17.1946, Confs: historical ling/Lancaster, UK

Mon Jul 3 17:51:45 UTC 2006

LINGUIST List: Vol-17-1946. Mon Jul 03 2006. ISSN: 1068 - 4875.

Subject: 17.1946, Confs: historical ling/Lancaster, UK

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Date: 30-Jun-2006
From: Paul Rayson < paul at comp.lancs.ac.uk >
Subject: Workshop on Historical Text Mining 

-------------------------Message 1 ---------------------------------- 
Date: Mon, 03 Jul 2006 13:48:10
From: Paul Rayson < paul at comp.lancs.ac.uk >
Subject: Workshop on Historical Text Mining 

Workshop on Historical Text Mining 

Date: 20-Jul-2006 - 21-Jul-2006 
Location: Lancaster, United Kingdom 
Contact: Paul Rayson 
Contact Email: paul at comp.lancs.ac.uk 
Meeting URL: http://ucrel.lancs.ac.uk/events/htm06/ 

Linguistic Field(s): Computational Linguistics; Historical Linguistics; Lexicography; Text/Corpus Linguistics 

Meeting Description: 

Workshop on Historical Text Mining

Thursday 20th and Friday 21st July 2006, Lancaster University, UK. 


Organisers: Paul Rayson (Lancaster University) and Dawn Archer (University of Central Lancashire) 

This is one of a series of workshops sponsored by the AHRC ICT Methods Network.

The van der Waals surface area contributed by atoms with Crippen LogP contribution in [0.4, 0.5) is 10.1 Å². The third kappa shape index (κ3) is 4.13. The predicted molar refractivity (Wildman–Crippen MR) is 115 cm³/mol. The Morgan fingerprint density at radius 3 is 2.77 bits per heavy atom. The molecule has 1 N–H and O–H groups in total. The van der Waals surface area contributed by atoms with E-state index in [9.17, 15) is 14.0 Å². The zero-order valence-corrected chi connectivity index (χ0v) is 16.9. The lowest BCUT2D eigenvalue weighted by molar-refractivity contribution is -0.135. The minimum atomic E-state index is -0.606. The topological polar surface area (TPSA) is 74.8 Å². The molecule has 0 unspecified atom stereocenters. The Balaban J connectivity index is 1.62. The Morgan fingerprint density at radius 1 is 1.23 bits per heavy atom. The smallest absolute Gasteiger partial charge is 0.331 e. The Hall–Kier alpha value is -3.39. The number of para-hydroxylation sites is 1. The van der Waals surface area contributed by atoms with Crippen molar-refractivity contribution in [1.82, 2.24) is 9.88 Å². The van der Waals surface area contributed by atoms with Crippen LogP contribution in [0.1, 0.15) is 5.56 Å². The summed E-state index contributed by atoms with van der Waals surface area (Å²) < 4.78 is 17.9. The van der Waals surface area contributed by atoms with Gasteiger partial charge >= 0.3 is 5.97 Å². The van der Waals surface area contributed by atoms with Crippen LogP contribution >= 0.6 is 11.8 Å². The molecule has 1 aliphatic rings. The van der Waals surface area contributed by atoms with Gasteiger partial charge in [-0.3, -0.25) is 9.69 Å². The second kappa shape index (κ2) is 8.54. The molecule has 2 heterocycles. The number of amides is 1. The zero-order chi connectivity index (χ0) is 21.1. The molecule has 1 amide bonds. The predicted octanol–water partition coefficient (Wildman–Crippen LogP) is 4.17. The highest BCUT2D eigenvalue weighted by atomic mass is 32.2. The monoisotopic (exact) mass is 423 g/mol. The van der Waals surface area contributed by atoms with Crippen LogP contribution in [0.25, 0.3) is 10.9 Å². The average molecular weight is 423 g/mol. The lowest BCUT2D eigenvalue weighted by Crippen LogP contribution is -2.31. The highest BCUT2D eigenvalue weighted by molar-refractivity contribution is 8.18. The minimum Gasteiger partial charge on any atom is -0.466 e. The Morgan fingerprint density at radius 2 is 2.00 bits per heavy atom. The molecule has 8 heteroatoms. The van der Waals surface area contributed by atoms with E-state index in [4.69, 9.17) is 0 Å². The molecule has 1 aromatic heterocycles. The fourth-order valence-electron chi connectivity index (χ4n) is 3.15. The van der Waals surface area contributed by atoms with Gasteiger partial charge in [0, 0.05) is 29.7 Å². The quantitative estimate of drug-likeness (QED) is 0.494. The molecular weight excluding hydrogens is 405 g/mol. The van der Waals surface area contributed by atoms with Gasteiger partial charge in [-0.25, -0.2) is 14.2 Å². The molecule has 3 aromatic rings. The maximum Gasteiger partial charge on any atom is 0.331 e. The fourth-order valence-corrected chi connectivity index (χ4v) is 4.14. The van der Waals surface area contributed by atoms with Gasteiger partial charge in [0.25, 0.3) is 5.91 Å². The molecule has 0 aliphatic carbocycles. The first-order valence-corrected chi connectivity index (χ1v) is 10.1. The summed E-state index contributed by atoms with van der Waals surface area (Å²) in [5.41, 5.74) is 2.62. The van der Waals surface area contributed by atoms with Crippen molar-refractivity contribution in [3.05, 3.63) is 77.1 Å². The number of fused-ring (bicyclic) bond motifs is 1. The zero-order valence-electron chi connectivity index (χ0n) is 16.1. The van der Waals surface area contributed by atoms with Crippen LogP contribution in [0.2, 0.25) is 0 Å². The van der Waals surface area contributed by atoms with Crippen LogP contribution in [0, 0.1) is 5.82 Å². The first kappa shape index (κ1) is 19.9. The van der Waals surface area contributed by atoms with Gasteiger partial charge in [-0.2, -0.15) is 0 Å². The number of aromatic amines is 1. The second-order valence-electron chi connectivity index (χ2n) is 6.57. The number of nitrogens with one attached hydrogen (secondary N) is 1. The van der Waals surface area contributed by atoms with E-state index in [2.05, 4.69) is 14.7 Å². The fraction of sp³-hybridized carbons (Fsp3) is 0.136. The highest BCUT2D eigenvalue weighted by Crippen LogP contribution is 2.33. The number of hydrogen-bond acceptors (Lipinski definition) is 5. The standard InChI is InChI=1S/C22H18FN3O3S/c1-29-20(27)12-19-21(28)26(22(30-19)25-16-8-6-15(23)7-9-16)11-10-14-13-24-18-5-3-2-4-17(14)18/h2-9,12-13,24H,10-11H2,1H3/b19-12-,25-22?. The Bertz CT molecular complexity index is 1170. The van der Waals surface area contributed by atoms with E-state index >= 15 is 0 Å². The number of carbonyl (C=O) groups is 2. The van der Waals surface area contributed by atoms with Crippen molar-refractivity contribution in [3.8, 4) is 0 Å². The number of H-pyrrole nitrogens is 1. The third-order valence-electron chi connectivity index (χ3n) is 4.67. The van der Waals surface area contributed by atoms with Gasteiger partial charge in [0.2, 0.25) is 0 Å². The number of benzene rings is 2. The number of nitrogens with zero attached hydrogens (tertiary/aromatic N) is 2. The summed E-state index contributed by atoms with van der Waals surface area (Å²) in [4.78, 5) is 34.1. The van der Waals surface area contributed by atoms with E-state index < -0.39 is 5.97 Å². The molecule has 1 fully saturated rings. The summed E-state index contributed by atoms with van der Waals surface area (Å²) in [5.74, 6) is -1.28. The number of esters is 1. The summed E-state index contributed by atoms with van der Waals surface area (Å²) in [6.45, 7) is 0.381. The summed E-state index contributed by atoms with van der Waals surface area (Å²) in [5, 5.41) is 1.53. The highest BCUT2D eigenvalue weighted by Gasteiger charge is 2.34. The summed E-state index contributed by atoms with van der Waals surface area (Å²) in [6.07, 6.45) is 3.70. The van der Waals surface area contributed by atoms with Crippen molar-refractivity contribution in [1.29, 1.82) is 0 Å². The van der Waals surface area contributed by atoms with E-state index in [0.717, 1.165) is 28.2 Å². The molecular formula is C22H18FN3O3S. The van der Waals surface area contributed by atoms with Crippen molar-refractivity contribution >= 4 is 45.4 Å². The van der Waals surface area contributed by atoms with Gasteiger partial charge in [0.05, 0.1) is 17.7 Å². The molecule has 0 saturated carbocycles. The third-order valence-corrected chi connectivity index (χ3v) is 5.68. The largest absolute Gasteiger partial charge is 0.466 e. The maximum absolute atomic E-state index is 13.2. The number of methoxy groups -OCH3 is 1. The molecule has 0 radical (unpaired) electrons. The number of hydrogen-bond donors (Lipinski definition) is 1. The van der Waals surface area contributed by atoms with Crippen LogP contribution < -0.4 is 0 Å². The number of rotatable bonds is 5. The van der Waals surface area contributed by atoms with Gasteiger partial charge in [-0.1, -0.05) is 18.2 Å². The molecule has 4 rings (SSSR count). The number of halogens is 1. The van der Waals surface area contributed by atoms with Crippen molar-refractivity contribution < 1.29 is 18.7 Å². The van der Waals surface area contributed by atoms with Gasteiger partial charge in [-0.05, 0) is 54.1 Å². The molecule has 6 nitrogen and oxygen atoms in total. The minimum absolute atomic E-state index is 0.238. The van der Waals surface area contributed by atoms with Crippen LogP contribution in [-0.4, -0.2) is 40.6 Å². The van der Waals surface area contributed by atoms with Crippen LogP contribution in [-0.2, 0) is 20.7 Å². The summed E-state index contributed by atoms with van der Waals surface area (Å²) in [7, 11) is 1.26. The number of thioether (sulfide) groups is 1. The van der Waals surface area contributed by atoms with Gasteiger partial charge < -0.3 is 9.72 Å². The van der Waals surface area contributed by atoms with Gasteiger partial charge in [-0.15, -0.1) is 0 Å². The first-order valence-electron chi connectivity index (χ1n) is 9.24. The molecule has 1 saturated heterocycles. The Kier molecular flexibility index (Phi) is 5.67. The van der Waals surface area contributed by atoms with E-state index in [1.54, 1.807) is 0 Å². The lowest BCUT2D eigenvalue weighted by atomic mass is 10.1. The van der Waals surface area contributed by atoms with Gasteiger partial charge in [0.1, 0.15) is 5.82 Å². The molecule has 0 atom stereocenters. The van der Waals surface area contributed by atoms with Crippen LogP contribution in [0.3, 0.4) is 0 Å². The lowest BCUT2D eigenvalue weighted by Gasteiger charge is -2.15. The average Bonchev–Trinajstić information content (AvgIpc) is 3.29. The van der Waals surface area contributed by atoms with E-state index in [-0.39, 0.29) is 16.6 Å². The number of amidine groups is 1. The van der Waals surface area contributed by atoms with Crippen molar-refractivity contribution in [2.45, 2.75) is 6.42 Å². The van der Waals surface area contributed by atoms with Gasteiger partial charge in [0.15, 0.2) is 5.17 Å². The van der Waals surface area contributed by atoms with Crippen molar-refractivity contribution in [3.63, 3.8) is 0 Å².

We want to develop a network of scholars interested in 'Historical Text Mining' via a workshop for experts from the various fields: text mining and E-Science, corpus development and annotation, historical linguistics, dialectology and computational linguistics. We believe that a discussion relating to the effective text mining of historical data is particularly overdue and much needed, because of the growth in
(historical) digital resources (e.g. Open Content Alliance, Google Print, Early English Books Online). We particularly want to better define the relationship between the text mining/E-Science community, who are often involved in applying basic techniques to large scale datasets, and the corpus linguistic community, who tend to apply data-driven linguistic analysis and annotation techniques to relatively small datasets. 

The 'Historical Text Mining' workshop will seek: 

- to raise awareness of the various techniques utilised and/or tools developed by researchers working within the various fields. 

- to make scholars who work with historical data aware of existing text mining techniques that are applicable to their research needs,

- to familiarise such scholars with the use of these techniques and tools, by means of a series of tutorial sessions (e.g. GATE, WordSmith, VARD, VIEW, Wmatrix),

- to investigate the problems of applying some ''modern'' large-scale corpus annotation and analysis techniques to historical data, and

- to encourage/enable a roundtable discussion, with the ultimate aim of determining what needs to be done to improve historical text mining and (importantly) identify possible future workshops and collaborative projects.

Participation is free but, since places are limited, we request that potential participants apply in advance, and explain why they wish to attend and what they expect from the workshop. For further details on the application procedure and the workshop programme, please see the


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